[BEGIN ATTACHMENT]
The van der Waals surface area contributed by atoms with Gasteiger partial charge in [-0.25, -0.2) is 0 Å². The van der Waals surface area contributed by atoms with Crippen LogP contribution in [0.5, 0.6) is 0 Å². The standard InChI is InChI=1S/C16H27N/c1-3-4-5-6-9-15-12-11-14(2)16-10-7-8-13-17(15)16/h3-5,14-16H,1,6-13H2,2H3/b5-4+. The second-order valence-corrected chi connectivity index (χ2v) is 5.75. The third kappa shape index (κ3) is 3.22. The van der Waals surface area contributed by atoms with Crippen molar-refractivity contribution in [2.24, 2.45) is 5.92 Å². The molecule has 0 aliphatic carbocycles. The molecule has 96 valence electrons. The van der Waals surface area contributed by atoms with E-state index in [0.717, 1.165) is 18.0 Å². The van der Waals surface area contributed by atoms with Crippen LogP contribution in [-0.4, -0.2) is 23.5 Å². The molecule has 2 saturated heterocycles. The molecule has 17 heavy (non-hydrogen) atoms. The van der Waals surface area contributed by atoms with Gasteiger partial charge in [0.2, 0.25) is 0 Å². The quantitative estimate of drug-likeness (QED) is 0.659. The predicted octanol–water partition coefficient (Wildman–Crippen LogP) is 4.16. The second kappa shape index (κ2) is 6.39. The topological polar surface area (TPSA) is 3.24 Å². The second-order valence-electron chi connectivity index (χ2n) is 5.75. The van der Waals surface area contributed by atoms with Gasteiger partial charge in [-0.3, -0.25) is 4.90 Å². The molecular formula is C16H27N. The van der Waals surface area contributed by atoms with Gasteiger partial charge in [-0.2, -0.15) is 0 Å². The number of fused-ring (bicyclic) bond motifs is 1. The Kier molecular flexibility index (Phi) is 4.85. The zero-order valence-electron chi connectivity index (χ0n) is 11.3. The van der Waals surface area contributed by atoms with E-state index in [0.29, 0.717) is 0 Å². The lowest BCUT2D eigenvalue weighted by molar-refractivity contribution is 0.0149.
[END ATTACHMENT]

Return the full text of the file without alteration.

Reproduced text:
The van der Waals surface area contributed by atoms with Gasteiger partial charge in [-0.25, -0.2) is 0 Å². The van der Waals surface area contributed by atoms with Crippen LogP contribution in [0.5, 0.6) is 0 Å². The standard InChI is InChI=1S/C16H27N/c1-3-4-5-6-9-15-12-11-14(2)16-10-7-8-13-17(15)16/h3-5,14-16H,1,6-13H2,2H3/b5-4+. The second-order valence-corrected chi connectivity index (χ2v) is 5.75. The third kappa shape index (κ3) is 3.22. The van der Waals surface area contributed by atoms with Crippen molar-refractivity contribution in [2.24, 2.45) is 5.92 Å². The molecule has 0 aliphatic carbocycles. The molecule has 96 valence electrons. The van der Waals surface area contributed by atoms with E-state index in [0.717, 1.165) is 18.0 Å². The van der Waals surface area contributed by atoms with Crippen LogP contribution in [-0.4, -0.2) is 23.5 Å². The molecule has 2 saturated heterocycles. The molecule has 17 heavy (non-hydrogen) atoms. The van der Waals surface area contributed by atoms with Gasteiger partial charge in [0.2, 0.25) is 0 Å². The quantitative estimate of drug-likeness (QED) is 0.659. The predicted octanol–water partition coefficient (Wildman–Crippen LogP) is 4.16. The second kappa shape index (κ2) is 6.39. The topological polar surface area (TPSA) is 3.24 Å². The second-order valence-electron chi connectivity index (χ2n) is 5.75. The van der Waals surface area contributed by atoms with Gasteiger partial charge in [-0.3, -0.25) is 4.90 Å². The molecular formula is C16H27N. The van der Waals surface area contributed by atoms with Gasteiger partial charge in [-0.2, -0.15) is 0 Å². The number of fused-ring (bicyclic) bond motifs is 1. The Kier molecular flexibility index (Phi) is 4.85. The zero-order valence-electron chi connectivity index (χ0n) is 11.3. The van der Waals surface area contributed by atoms with E-state index in [0.29, 0.717) is 0 Å². The lowest BCUT2D eigenvalue weighted by molar-refractivity contribution is 0.0149.